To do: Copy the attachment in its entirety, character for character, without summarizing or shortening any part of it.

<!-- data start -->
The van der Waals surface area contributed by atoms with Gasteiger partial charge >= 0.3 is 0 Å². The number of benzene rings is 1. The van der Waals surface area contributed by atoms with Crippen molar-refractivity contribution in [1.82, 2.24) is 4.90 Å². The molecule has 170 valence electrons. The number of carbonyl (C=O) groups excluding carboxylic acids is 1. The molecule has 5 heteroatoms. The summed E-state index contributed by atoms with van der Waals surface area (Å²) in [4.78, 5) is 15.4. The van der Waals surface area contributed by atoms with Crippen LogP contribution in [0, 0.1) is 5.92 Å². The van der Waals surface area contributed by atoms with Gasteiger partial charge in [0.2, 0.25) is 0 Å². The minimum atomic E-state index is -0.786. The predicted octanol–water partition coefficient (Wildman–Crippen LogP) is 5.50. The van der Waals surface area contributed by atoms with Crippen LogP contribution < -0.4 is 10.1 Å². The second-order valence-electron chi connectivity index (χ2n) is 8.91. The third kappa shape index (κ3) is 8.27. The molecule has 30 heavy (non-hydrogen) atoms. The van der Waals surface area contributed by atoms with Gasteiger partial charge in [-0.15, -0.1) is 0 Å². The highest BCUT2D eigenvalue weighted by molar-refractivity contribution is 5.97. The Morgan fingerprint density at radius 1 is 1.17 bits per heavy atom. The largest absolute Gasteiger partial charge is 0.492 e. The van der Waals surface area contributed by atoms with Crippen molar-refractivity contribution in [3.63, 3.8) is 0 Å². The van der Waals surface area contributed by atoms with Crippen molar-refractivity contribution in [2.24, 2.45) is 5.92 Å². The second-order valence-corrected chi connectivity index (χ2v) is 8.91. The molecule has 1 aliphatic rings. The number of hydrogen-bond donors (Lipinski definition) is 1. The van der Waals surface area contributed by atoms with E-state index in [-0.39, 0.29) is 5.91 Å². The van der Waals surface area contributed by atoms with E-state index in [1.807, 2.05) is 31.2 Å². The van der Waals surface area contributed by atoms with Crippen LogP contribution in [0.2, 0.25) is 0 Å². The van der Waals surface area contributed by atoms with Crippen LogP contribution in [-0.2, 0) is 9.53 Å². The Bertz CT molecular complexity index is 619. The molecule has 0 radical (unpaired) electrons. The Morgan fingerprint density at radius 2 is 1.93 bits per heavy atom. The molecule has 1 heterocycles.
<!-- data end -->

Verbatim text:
The van der Waals surface area contributed by atoms with Gasteiger partial charge >= 0.3 is 0 Å². The number of benzene rings is 1. The van der Waals surface area contributed by atoms with Crippen molar-refractivity contribution in [1.82, 2.24) is 4.90 Å². The molecule has 170 valence electrons. The number of carbonyl (C=O) groups excluding carboxylic acids is 1. The molecule has 5 heteroatoms. The summed E-state index contributed by atoms with van der Waals surface area (Å²) in [4.78, 5) is 15.4. The van der Waals surface area contributed by atoms with Crippen LogP contribution in [0, 0.1) is 5.92 Å². The van der Waals surface area contributed by atoms with Gasteiger partial charge in [0.2, 0.25) is 0 Å². The minimum atomic E-state index is -0.786. The predicted octanol–water partition coefficient (Wildman–Crippen LogP) is 5.50. The van der Waals surface area contributed by atoms with Crippen LogP contribution < -0.4 is 10.1 Å². The second-order valence-electron chi connectivity index (χ2n) is 8.91. The third kappa shape index (κ3) is 8.27. The molecule has 30 heavy (non-hydrogen) atoms. The van der Waals surface area contributed by atoms with Gasteiger partial charge in [-0.15, -0.1) is 0 Å². The highest BCUT2D eigenvalue weighted by molar-refractivity contribution is 5.97. The Morgan fingerprint density at radius 1 is 1.17 bits per heavy atom. The largest absolute Gasteiger partial charge is 0.492 e. The van der Waals surface area contributed by atoms with Crippen molar-refractivity contribution in [3.63, 3.8) is 0 Å². The van der Waals surface area contributed by atoms with Crippen molar-refractivity contribution in [2.24, 2.45) is 5.92 Å². The second-order valence-corrected chi connectivity index (χ2v) is 8.91. The molecule has 1 aliphatic rings. The number of hydrogen-bond donors (Lipinski definition) is 1. The van der Waals surface area contributed by atoms with E-state index in [-0.39, 0.29) is 5.91 Å². The van der Waals surface area contributed by atoms with E-state index in [1.807, 2.05) is 31.2 Å². The van der Waals surface area contributed by atoms with Crippen LogP contribution in [0.2, 0.25) is 0 Å². The van der Waals surface area contributed by atoms with Crippen LogP contribution in [-0.2, 0) is 9.53 Å². The Bertz CT molecular complexity index is 619. The molecule has 0 radical (unpaired) electrons. The Morgan fingerprint density at radius 2 is 1.93 bits per heavy atom. The molecule has 1 heterocycles.